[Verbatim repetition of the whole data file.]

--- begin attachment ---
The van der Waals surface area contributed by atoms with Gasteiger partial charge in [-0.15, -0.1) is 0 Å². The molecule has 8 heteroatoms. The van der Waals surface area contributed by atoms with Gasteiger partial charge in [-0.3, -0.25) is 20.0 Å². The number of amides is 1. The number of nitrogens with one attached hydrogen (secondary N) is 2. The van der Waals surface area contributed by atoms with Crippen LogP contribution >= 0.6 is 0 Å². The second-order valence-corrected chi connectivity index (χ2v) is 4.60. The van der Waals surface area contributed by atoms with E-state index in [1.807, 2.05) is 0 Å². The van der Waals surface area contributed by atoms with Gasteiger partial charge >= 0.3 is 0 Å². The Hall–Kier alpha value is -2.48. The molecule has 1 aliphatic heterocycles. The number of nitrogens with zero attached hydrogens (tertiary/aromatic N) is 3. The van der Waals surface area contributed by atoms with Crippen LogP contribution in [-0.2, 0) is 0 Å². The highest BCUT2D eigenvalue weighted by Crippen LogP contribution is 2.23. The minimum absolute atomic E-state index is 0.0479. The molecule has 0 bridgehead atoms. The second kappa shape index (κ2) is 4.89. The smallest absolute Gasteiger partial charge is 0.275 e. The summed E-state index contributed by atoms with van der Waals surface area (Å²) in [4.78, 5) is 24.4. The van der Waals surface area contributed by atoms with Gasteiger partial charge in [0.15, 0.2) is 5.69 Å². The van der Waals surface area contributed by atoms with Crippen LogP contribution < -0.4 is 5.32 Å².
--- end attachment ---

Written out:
The van der Waals surface area contributed by atoms with Gasteiger partial charge in [-0.15, -0.1) is 0 Å². The molecule has 8 heteroatoms. The van der Waals surface area contributed by atoms with Gasteiger partial charge in [-0.3, -0.25) is 20.0 Å². The number of amides is 1. The number of nitrogens with one attached hydrogen (secondary N) is 2. The van der Waals surface area contributed by atoms with Crippen LogP contribution >= 0.6 is 0 Å². The second-order valence-corrected chi connectivity index (χ2v) is 4.60. The van der Waals surface area contributed by atoms with E-state index in [1.807, 2.05) is 0 Å². The van der Waals surface area contributed by atoms with Gasteiger partial charge >= 0.3 is 0 Å². The Hall–Kier alpha value is -2.48. The molecule has 1 aliphatic heterocycles. The number of nitrogens with zero attached hydrogens (tertiary/aromatic N) is 3. The van der Waals surface area contributed by atoms with Crippen LogP contribution in [-0.2, 0) is 0 Å². The highest BCUT2D eigenvalue weighted by Crippen LogP contribution is 2.23. The minimum absolute atomic E-state index is 0.0479. The molecule has 0 bridgehead atoms. The second kappa shape index (κ2) is 4.89. The smallest absolute Gasteiger partial charge is 0.275 e. The summed E-state index contributed by atoms with van der Waals surface area (Å²) in [4.78, 5) is 24.4. The van der Waals surface area contributed by atoms with Gasteiger partial charge in [0.15, 0.2) is 5.69 Å². The van der Waals surface area contributed by atoms with Crippen LogP contribution < -0.4 is 5.32 Å².